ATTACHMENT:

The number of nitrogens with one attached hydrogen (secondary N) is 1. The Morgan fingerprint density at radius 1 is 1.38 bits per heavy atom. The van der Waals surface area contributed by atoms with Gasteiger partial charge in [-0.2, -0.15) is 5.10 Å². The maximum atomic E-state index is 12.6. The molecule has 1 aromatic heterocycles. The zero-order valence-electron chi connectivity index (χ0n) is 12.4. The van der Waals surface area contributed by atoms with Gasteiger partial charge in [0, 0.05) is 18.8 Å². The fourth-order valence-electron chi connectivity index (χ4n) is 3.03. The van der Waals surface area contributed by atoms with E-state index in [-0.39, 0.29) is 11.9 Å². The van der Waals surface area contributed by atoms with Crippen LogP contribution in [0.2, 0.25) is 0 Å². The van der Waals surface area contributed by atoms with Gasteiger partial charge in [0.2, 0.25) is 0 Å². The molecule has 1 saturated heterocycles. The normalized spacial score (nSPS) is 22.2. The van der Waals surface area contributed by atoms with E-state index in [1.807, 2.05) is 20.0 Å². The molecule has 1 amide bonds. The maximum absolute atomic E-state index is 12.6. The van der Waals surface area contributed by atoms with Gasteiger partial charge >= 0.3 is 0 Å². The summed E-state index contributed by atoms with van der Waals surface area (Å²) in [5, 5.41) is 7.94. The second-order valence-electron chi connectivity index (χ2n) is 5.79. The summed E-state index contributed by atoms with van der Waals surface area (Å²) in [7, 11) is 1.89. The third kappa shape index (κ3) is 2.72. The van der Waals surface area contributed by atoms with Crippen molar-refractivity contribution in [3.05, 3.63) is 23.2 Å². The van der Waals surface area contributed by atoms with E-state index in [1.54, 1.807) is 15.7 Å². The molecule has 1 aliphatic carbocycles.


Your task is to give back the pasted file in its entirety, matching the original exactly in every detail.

The number of nitrogens with one attached hydrogen (secondary N) is 1. The Morgan fingerprint density at radius 1 is 1.38 bits per heavy atom. The van der Waals surface area contributed by atoms with Gasteiger partial charge in [-0.2, -0.15) is 5.10 Å². The maximum atomic E-state index is 12.6. The molecule has 1 aromatic heterocycles. The zero-order valence-electron chi connectivity index (χ0n) is 12.4. The van der Waals surface area contributed by atoms with Gasteiger partial charge in [0, 0.05) is 18.8 Å². The fourth-order valence-electron chi connectivity index (χ4n) is 3.03. The van der Waals surface area contributed by atoms with E-state index in [-0.39, 0.29) is 11.9 Å². The van der Waals surface area contributed by atoms with Crippen LogP contribution in [0.2, 0.25) is 0 Å². The van der Waals surface area contributed by atoms with Gasteiger partial charge in [0.2, 0.25) is 0 Å². The molecule has 1 saturated heterocycles. The normalized spacial score (nSPS) is 22.2. The van der Waals surface area contributed by atoms with E-state index in [1.807, 2.05) is 20.0 Å². The molecule has 1 amide bonds. The maximum absolute atomic E-state index is 12.6. The van der Waals surface area contributed by atoms with Gasteiger partial charge >= 0.3 is 0 Å². The summed E-state index contributed by atoms with van der Waals surface area (Å²) in [5, 5.41) is 7.94. The second-order valence-electron chi connectivity index (χ2n) is 5.79. The summed E-state index contributed by atoms with van der Waals surface area (Å²) in [7, 11) is 1.89. The third kappa shape index (κ3) is 2.72. The van der Waals surface area contributed by atoms with Crippen molar-refractivity contribution in [3.05, 3.63) is 23.2 Å². The van der Waals surface area contributed by atoms with E-state index in [1.54, 1.807) is 15.7 Å². The molecule has 1 aliphatic carbocycles.